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Understanding APIs, Intermediates, and Finished Dosage Forms: A Guide for Pharma Professionals


In the intricate landscape of pharmaceutical development and manufacturing, a fundamental understanding of Active Pharmaceutical Ingredients (APIs), intermediates, and finished dosage forms is paramount for professionals in the field.

Each stage is crucial in ensuring efficacy, safety, and regulatory compliance, from the inception of a drug’s synthesis to its final formulation.

This guide aims to provide pharmaceutical professionals with a comprehensive overview of APIs, intermediates, and finished dosage forms, delving into their intricacies, and regulatory considerations within the pharmaceutical industry.

Active Pharmaceutical Ingredients (APIs)

APIs constitute the central ingredient of any drug formulation, providing pharmacological activity or other direct effects in disease treatment, prevention, or diagnosis. They are manufactured through chemical synthesis, fermentation, recombinant DNA technology, or isolation from natural sources.

Processes of API Manufacture

API Process Development and Production involves several processing stages, such as reaction, crystallisation, separation, purification, filter cake washing, solvent swapping, and solvent exchange.

API Process Development Stage: Following drug discovery and early formulation, scientists determine how to convert the Active Pharmaceutical Ingredient (API) into an appropriate dose form for pilot production. Methods devised during this stage are later scaled up for commercial manufacturing pending successful clinical studies.

Selection of Pharmaceutical Manufacturing Machinery: The choice of machinery for blending, extrusion, drying, milling, and micronization is critical. This selection significantly influences the final drug product’s physical characteristics and quality features.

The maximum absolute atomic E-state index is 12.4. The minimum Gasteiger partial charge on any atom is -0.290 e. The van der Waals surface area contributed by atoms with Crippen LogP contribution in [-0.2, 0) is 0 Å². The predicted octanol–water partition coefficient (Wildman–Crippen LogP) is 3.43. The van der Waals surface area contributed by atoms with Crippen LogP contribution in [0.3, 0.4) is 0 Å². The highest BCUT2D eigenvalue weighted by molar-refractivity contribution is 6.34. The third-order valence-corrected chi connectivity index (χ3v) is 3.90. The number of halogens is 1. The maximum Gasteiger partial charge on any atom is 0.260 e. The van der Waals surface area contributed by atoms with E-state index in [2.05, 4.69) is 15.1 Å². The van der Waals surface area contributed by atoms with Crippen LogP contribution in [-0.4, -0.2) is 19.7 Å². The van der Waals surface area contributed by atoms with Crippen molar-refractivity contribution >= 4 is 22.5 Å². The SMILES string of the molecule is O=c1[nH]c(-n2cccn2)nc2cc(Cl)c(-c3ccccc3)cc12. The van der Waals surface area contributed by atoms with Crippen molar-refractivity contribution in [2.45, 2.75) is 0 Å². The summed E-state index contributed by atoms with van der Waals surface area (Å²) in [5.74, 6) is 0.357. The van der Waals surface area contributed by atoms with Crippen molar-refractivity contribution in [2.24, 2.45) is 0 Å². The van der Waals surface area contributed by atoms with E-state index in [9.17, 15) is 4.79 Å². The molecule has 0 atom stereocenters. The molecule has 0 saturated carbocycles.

Powder Processing and Particle Size Distribution (PSD): Powder processing involves milling, which reduces particle size for optimal processability, bioavailability, reactivity, and safety. Achieving the suitable particle size distribution (PSD) ensures drug efficacy and delivery to targeted body sites.

API Manufacturers

API production is a complex process involving chemical synthesis or biochemical methods. According to the FDA, Indian and Chinese companies dominate the API manufacturing sector. Pharmaceutical companies usually adhere to their country’s safety standards when manufacturing the final product.

Regulatory Compliance and Safety

The safety and efficacy of drug products hinge on the quality of their active ingredients, ensured through optimised processes.

Poor API process development and production, along with contaminated active ingredients, are linked to adverse health effects, including fatalities. Thus, regulatory procedures for approving active ingredients are being strengthened globally.

This regulation bolsters the pharmaceutical supply chain, enhancing medication quality and safety. APIs undergo independent pre-qualification processes, ensuring adherence to WHO Good Manufacturing Practices (GMP) and streamlining FPP pre-qualification.

API Intermediates

Pharmaceutical intermediates are chemical compounds synthesised and used to produce active pharmaceutical ingredients (APIs). They are formed at various stages in API synthesis and facilitate API synthesis by serving as building blocks or precursor molecules. They undergo chemical modifications to create the desired API.

Role of Intermediates in API Synthesis

Intermediates play a vital role in API synthesis by enabling controlled modifications for desired chemical properties. They represent various stages in the synthesis pathway toward the API, contributing significantly to the efficiency, scalability, and quality of the synthesis process. Well-designed intermediates can simplify complex routes, enhance yield, and reduce costs.